The purpose of this study was to determine the relationship between free-living daily physical activity and ambulatory measurements in peripheral arterial occlusive disease (PAOD) patients with intermittent claudication. Thirty-four older, nonsmoking PAOD patients with intermittent claudication (age=69.0 ±6.0 years, ankle/brachial index [ABI] =0.63 ±0.18) were recruited from the Vascular Clinic at the Baltimore Veterans Affairs Medical Center and from radio and newspaper advertisements. Energy expenditure of physical activity (EEPA) was determined by using doubly labeled water and indirect calorimetry techniques. Patients were also characterized on claudication distances and peak oxygen uptake during a graded treadmill test, 6-minute walking distance, weight, body mass index, and percent body fat. The claudication patients were sedentary, as EEPA was 362 ±266 kcal/day. EEPA was related to the 6-minute walk distance (369 ±68 meters; r=0.629, P0.001), to the number of steps taken during 6 minutes (605 ±99 steps; r=0.485, P=0.008), to the treadmill distance to maximal claudication (313 ±131 meters; r=0.470, P=0.010), and to the time to relief of pain (6:21 ±3:57 min:sec; r=-0.417, P=0.017). None of tfte other ambulatory and body composition measurements were correlated with EEPA. In conclusion, a reduction in free-living daily physical activity was associated with a decrease in ambulatory ability and with more severe intermittent claudication in older PAOD patients.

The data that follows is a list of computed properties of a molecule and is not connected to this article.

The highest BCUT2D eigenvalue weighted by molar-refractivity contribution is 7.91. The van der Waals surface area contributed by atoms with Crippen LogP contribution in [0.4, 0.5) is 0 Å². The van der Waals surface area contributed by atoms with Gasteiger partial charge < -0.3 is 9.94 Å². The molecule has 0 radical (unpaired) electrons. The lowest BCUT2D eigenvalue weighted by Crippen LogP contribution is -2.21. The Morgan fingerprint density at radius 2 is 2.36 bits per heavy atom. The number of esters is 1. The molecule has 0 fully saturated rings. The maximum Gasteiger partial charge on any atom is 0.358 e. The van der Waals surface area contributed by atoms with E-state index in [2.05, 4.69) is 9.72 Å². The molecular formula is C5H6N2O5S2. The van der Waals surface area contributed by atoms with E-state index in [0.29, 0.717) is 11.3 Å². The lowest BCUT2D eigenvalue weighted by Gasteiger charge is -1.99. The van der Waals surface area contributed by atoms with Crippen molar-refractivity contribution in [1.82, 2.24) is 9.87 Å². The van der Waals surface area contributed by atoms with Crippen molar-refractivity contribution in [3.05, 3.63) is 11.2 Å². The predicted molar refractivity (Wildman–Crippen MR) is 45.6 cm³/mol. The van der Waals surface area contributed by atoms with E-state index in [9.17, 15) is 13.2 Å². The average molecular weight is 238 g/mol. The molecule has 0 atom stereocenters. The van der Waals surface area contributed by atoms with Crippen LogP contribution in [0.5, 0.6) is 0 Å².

ASJC Scopus subject areas
- Cardiology and Cardiovascular Medicine